[76] [m]anufacture implies a change, but every change is not manufacture, and yet every change in an article is the result of treatment, labor, and manipulation. But something more is necessary . . . . There must be transformation; a new and different article must emerge, having a distinctive name, character, or use.

[77] We recognize that different courts have made different interpretations under this test. The State points to the cases of Interstate Commerce Commission v. Schaetzel *fn38 and Frozen Food Express v. United States. *fn39 The first case finds nonfat dried milk to be a manufactured product when certain ingredients have been added, and the second case finds fresh meat, cottonseed mill, canned fruits and vegetables, and condensed milk to be manufactured products because they have been combined with other constituents and processed by various machinery. These cases do not appear to follow the continuing substantial identity test set forth by the Supreme Court.

[78] The fact that seasoning, preservatives, flavoring, or other products have been added does not always negate the product having a continuing identity. In the present case, the fact that the trade name VitaPro was used did not in and of itself constitute a change in substantial identity. It was still referred to as a "textured vegetable protein product," a "soy-based chicken and beef supplement," a "soya-based-product," a "vegetable soya protein," and such other terms that carried forward the suggestion that soybeans were the basic ingredient. We find that the summary judgment proof raises some evidence to create a fact issue as to whether VitaPro is an agricultural commodity.

[79] At the time this summary judgment was entered, Rule 166a of the Rules of Civil Procedure had not been amended, and the burden was on the State to show as a matter of law that VitaPro did not fit in any of the categories allowing a direct purchase. The State failed to exclude as a matter of law that VitaPro was an agricultural commodity. The fact that VitaPro was used for consumption and resale was not disputed. Therefore, we reverse and remand this case for trial.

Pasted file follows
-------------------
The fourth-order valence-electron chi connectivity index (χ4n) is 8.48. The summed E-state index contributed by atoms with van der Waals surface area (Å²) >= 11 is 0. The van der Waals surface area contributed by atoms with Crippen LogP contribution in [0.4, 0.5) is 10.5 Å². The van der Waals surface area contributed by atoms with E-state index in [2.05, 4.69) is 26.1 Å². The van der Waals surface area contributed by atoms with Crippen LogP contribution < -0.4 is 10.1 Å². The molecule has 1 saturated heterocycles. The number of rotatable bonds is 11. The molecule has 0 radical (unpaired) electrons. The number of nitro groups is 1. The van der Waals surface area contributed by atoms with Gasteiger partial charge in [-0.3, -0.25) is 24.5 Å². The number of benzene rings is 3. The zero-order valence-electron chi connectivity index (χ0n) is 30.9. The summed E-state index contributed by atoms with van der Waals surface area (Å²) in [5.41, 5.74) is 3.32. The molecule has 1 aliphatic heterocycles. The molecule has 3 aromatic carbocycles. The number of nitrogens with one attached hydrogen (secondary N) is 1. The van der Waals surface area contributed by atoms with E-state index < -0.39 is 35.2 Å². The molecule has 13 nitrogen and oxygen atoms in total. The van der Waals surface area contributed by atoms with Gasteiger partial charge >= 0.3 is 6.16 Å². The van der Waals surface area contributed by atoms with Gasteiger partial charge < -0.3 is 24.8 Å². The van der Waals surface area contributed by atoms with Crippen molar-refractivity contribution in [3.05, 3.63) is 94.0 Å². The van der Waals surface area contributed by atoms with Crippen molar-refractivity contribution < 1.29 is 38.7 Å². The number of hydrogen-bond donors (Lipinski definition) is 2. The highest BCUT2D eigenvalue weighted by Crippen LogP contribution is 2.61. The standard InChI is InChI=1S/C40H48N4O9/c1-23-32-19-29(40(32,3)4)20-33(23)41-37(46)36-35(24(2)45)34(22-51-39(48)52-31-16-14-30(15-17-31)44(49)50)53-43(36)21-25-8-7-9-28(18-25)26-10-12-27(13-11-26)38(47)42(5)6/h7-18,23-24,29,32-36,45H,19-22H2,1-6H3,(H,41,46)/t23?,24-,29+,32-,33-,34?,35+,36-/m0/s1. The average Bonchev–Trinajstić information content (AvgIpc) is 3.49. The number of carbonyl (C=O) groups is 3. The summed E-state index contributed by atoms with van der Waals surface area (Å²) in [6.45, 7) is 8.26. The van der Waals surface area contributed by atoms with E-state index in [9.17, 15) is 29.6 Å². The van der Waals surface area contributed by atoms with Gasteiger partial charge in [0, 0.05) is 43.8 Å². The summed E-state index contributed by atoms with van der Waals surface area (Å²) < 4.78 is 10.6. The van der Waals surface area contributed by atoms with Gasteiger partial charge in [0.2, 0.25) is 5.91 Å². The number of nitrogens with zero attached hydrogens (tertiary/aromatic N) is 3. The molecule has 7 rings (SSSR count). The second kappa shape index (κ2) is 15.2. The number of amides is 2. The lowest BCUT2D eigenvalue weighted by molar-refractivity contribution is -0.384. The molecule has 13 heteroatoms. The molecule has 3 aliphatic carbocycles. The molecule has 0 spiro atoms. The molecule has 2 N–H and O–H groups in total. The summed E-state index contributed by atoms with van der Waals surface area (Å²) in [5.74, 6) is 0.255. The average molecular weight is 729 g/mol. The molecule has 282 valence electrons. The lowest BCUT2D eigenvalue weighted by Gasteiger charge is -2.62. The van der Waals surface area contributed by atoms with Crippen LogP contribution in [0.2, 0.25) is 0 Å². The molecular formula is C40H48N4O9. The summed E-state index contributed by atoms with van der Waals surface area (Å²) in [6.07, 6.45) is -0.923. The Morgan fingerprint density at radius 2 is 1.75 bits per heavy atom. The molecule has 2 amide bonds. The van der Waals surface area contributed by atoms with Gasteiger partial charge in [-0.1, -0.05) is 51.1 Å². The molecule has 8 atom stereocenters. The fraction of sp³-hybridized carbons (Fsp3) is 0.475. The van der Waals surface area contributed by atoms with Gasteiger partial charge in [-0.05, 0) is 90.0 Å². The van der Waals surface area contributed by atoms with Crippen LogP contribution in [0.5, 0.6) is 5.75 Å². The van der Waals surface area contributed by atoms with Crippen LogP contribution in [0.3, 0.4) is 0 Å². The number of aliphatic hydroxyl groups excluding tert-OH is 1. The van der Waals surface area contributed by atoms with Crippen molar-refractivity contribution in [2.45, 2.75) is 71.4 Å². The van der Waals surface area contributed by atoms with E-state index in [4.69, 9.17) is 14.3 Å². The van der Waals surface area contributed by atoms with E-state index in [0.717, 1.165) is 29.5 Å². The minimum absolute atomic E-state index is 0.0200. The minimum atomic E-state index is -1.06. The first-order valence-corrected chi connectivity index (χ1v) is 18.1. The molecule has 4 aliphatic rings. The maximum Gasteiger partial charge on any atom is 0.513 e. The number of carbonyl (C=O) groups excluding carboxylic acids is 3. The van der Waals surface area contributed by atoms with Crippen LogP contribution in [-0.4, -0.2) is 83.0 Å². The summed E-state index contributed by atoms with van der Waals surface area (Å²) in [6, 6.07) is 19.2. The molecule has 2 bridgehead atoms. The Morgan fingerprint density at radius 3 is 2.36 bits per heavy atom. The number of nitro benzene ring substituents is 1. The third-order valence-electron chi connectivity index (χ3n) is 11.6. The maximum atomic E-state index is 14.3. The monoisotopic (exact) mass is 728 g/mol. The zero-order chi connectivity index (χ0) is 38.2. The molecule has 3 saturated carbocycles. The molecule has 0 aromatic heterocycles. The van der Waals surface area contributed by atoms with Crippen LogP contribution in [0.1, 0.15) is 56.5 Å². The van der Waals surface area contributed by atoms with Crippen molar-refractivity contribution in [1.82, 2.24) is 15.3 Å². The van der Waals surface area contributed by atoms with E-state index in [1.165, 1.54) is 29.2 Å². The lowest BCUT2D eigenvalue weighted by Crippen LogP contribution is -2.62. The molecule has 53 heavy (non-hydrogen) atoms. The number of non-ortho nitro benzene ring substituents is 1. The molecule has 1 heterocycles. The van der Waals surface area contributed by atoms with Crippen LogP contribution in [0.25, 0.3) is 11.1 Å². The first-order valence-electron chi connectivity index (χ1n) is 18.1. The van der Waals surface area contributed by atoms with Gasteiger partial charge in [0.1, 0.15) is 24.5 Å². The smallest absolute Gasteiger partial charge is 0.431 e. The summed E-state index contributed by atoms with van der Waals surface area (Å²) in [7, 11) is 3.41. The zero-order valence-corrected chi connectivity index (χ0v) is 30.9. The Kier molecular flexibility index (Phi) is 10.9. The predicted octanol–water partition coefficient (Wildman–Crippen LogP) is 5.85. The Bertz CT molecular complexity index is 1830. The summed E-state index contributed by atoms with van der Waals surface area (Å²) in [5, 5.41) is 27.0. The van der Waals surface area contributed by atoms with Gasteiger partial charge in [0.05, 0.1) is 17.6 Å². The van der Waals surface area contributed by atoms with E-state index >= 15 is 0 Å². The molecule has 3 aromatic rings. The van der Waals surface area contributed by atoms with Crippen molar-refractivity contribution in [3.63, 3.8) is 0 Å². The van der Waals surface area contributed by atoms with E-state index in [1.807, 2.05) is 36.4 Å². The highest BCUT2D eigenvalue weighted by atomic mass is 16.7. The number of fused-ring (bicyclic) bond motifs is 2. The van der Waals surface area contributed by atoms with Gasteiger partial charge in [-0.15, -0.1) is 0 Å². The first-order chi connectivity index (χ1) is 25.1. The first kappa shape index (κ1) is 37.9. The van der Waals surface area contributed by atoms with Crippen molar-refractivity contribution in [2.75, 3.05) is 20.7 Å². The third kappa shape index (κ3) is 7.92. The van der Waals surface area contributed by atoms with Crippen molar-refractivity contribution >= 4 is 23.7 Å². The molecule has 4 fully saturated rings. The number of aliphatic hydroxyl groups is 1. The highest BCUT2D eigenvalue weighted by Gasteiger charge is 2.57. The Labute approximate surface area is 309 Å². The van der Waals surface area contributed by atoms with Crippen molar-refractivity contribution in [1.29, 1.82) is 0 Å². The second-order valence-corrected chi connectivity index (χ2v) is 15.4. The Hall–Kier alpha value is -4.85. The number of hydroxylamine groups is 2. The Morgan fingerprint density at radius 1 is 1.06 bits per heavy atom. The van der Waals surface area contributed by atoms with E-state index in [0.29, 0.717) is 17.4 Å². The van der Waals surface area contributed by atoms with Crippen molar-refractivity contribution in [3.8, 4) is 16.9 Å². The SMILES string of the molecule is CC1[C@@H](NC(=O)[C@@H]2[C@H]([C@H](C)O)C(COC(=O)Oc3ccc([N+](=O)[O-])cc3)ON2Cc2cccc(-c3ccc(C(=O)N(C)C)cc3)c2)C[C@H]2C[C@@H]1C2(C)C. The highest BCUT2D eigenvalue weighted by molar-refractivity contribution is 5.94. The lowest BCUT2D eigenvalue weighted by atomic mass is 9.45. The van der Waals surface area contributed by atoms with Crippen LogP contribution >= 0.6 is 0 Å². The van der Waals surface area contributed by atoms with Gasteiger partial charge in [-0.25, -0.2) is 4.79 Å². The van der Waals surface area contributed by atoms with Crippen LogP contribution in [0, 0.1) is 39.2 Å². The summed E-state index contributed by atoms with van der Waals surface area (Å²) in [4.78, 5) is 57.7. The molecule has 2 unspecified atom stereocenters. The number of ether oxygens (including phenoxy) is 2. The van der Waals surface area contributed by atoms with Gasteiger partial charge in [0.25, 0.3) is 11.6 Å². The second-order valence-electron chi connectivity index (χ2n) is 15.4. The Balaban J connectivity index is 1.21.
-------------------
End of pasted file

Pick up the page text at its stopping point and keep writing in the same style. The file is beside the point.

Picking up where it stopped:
[80] Publish

Opinion Footnotes

[81] *fn1 Tex. R. Civ. P. 166a(c).

[82] *fn2 Nixon v. Mr. Property Management, 690 S.W.2d 546, 548-49 (Tex. 1985).

[83] *fn3 State v. Ragland Clinic-Hosp., 138 Tex. 393, 159 S.W.2d 105, 106 (1942).

[84] *fn4 Tex. Const. art. III, § 44.

[85] *fn5 Ragland, 159 S.W.2d at 107; City of Bonham v. Southwest Sanitation, Inc., 871 S.W.2d 765, 767 (Tex. App.-Texarkana 1994, writ denied).

[86] *fn6 Id.

[87] *fn7 Tex. Gov't Code Ann. § 2155.061(a) (Vernon 1998).

[88] *fn8 This section became effective on September 1, 1995. It was preceded by Tex. Rev. Civ. Stat. Ann. art. 601b, § 3.01(a) (repealed 1995), which provided that the GSC "shall purchase, lease, rent, or otherwise acquire all supplies, materials, services, and equipment for all state agencies, including spot purchases and purchases that do not require a competitive bid, except for [certain irrelevant exceptions]." Article 601b, § 3.01(a) would apply to VitaPro purchases before September 1, 1995, and § 2155.061(a) of the Government Code would apply to VitaPro purchases on or after September 1, 1995. The differences between the sections have no apparent effect on the outcome of the case. Therefore, for ease of discussion, we will reference only the section still in effect.

[89] *fn9 Tex. Gov't Code Ann. §§ 497.001 et seq. (Vernon Supp. 1998).

[90] *fn10 Tex. Gov't Code Ann. § 497.006 ("Prison Industries Office" is the statutory name for TCI).

[91] *fn11 Tex. Gov't Code Ann. § 497.025.

[92] *fn12 Tex. Gov't Code Ann. § 497.022(1).